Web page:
To What Extent Is Nato A Thing

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To What Extent Is Nato A Thing Of The Past? Essay, Research Paper The North Atlantic Treaty Organisation, or NATO was set up in 1946 and, until 1990, primarily concentrated on European defence against the Warsaw Pact countries. However, since the collapse of the Soviet Union, NATO has lost its principle protagonist. So it must be asked, can there really be, as the US Secretary of State, Madeleine Albright said, a new NATO for a new century . Indeed, she said, at the Brookings Institution, that since the end of the Cold War Alliance leaders [have been] confronted [with] a new set of questions. How would the Alliance hold together, now that the adversary that had brought it together was gone? If it remained united, what would it do? How should it change? How might the new NATO

relate to the new Europe? And what role would Russia play? 1. These are all valid questions when attempting to evaluate the extent to which NATO is a thing of the past. Nato s traditional role was that of containment of the Warsaw Pact countries and Western European security. It was Ernst Bevin, the British foreign secretary who came up with the idea of NATO (which has always principally been a military alliance), who said that NATO would be the answer to the Communist threat by organising and consolidating the ethical and spiritual forces of Western civilisation . If this is the case, since the collapse of Communism, many would argue that NATO is no longer necessary. It has achieved its purpose and its usefulness has been outlived. Indeed, Kenneth Waltz, a prominent

international relations scholar, said in 1990 that, NATO is a disappearing thing. It is a question of how long it is going to remain as a significant institution even though its name may linger on. 2. However since 1990, NATO has expanded in size to include Hungary, Poland and the Czech Republic, adapted to pursue peace-keeping roles in Central and Eastern Europe and, most recently, launched one of the largest aerial campaigns ever seen. Is this really the way such an international organisation would die a somewhat quiet death ?3 Since 1990, NATO has attempted to transform its Defence Posture through a new strategic concept which includes a number of measures, including the establishment of the North Atlantic Control Council (NACC), which has since been replaced by the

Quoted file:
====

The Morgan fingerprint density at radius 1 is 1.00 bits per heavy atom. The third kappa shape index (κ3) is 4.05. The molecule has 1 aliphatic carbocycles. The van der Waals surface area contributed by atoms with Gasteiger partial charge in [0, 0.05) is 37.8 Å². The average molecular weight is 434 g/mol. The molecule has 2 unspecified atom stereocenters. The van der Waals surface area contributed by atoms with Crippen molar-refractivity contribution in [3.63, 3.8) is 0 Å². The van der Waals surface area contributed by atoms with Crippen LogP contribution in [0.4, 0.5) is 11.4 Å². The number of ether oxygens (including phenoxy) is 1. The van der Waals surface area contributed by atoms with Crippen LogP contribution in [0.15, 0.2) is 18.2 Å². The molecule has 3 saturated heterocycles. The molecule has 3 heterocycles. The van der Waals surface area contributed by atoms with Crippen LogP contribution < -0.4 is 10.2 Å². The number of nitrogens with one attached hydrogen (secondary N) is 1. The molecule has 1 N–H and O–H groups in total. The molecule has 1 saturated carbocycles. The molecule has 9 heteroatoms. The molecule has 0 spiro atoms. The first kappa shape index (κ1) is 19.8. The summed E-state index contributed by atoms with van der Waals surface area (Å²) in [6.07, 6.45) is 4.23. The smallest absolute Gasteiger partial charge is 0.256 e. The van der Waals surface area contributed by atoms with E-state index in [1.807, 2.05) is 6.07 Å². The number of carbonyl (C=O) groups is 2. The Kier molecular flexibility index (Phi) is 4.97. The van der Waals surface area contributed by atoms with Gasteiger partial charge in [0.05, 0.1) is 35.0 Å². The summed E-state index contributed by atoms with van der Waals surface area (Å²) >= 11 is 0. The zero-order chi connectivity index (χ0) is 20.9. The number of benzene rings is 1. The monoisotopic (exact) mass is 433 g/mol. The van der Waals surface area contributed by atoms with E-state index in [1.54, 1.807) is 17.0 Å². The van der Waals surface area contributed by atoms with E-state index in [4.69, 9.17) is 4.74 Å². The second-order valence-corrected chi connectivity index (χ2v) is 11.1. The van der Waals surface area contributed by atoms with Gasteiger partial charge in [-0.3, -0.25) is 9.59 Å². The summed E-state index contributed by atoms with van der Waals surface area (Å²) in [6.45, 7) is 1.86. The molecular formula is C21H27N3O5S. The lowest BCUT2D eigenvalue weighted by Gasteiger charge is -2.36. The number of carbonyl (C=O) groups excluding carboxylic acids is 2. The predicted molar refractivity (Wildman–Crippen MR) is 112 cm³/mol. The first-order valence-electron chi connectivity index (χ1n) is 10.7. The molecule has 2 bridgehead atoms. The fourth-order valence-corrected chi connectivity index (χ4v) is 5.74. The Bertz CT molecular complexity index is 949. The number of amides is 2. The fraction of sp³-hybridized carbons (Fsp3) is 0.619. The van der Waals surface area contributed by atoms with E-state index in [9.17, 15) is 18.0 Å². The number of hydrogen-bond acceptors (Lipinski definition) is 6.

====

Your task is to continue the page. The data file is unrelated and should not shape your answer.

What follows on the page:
Euro-Atlantic Partnership Council (EAPC) and establishing the Partnership for Peace (PfP) initiative, all of which are based on a broad approach to security in which co-operation and dialogue with non-member countries would play a prominent part 4 The EAPC has expanded from 20 members in 1991 to 40 members in 1997 by opening a dialogue with the Central and Eastern European countries, as well as the newly emerging European states of the old Soviet Union. New structures and procedures designed to advance the internal adaptation of NATO have also been introduced. The European Security and Defence Identity (ESDI) has been developed within NATO as part of this process, as has the implementation of a concept known as Combined Joint Task Forces (CJTFs), are also being pursued. The CJTF

concept is designed to ensure that the composition and multinational character of military forces can be varied to suit whatever kind of crisis management or peacekeeping task needs to be undertaken. In other ways, too, the Alliance has undergone fundamental change, developing its relations with other organisations and reforming its military command structure. NATO states that preparations for defence against a full-scale military attack are no longer the focus of Alliance planning and that risks to NATO are more likely to arise from instability, including ethnic rivalry or territorial disputes . This means that the Alliance can move away from forward defence and flexible response strategies and concentrate on maintaining adequate but much reduced defence capability, a